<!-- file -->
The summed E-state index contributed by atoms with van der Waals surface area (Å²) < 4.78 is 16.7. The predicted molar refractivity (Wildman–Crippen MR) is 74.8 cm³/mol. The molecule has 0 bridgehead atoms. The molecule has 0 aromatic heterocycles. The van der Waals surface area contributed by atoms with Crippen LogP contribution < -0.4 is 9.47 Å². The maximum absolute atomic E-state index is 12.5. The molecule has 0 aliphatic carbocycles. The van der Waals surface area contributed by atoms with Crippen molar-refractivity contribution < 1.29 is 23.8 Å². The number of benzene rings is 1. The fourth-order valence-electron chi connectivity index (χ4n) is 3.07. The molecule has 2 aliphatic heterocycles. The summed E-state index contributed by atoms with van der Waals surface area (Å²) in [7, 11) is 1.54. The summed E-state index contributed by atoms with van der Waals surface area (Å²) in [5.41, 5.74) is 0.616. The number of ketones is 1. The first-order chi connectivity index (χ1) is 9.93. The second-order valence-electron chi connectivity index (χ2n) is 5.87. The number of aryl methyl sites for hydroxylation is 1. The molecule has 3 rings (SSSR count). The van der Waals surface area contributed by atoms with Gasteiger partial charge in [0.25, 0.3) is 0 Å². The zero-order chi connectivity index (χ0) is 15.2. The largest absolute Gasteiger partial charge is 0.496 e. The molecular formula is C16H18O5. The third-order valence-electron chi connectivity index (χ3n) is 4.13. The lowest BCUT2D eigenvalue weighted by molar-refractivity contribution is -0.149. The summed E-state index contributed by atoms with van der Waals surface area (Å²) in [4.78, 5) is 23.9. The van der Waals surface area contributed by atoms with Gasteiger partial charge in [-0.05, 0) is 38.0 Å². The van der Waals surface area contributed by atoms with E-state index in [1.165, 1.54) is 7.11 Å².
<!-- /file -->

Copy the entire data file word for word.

The summed E-state index contributed by atoms with van der Waals surface area (Å²) < 4.78 is 16.7. The predicted molar refractivity (Wildman–Crippen MR) is 74.8 cm³/mol. The molecule has 0 bridgehead atoms. The molecule has 0 aromatic heterocycles. The van der Waals surface area contributed by atoms with Crippen LogP contribution < -0.4 is 9.47 Å². The maximum absolute atomic E-state index is 12.5. The molecule has 0 aliphatic carbocycles. The van der Waals surface area contributed by atoms with Crippen molar-refractivity contribution < 1.29 is 23.8 Å². The number of benzene rings is 1. The fourth-order valence-electron chi connectivity index (χ4n) is 3.07. The molecule has 2 aliphatic heterocycles. The summed E-state index contributed by atoms with van der Waals surface area (Å²) in [7, 11) is 1.54. The summed E-state index contributed by atoms with van der Waals surface area (Å²) in [5.41, 5.74) is 0.616. The number of ketones is 1. The first-order chi connectivity index (χ1) is 9.93. The second-order valence-electron chi connectivity index (χ2n) is 5.87. The number of aryl methyl sites for hydroxylation is 1. The molecule has 3 rings (SSSR count). The van der Waals surface area contributed by atoms with Gasteiger partial charge in [0.25, 0.3) is 0 Å². The zero-order chi connectivity index (χ0) is 15.2. The largest absolute Gasteiger partial charge is 0.496 e. The molecular formula is C16H18O5. The third-order valence-electron chi connectivity index (χ3n) is 4.13. The lowest BCUT2D eigenvalue weighted by molar-refractivity contribution is -0.149. The summed E-state index contributed by atoms with van der Waals surface area (Å²) in [4.78, 5) is 23.9. The van der Waals surface area contributed by atoms with Gasteiger partial charge in [-0.05, 0) is 38.0 Å². The van der Waals surface area contributed by atoms with E-state index in [1.165, 1.54) is 7.11 Å².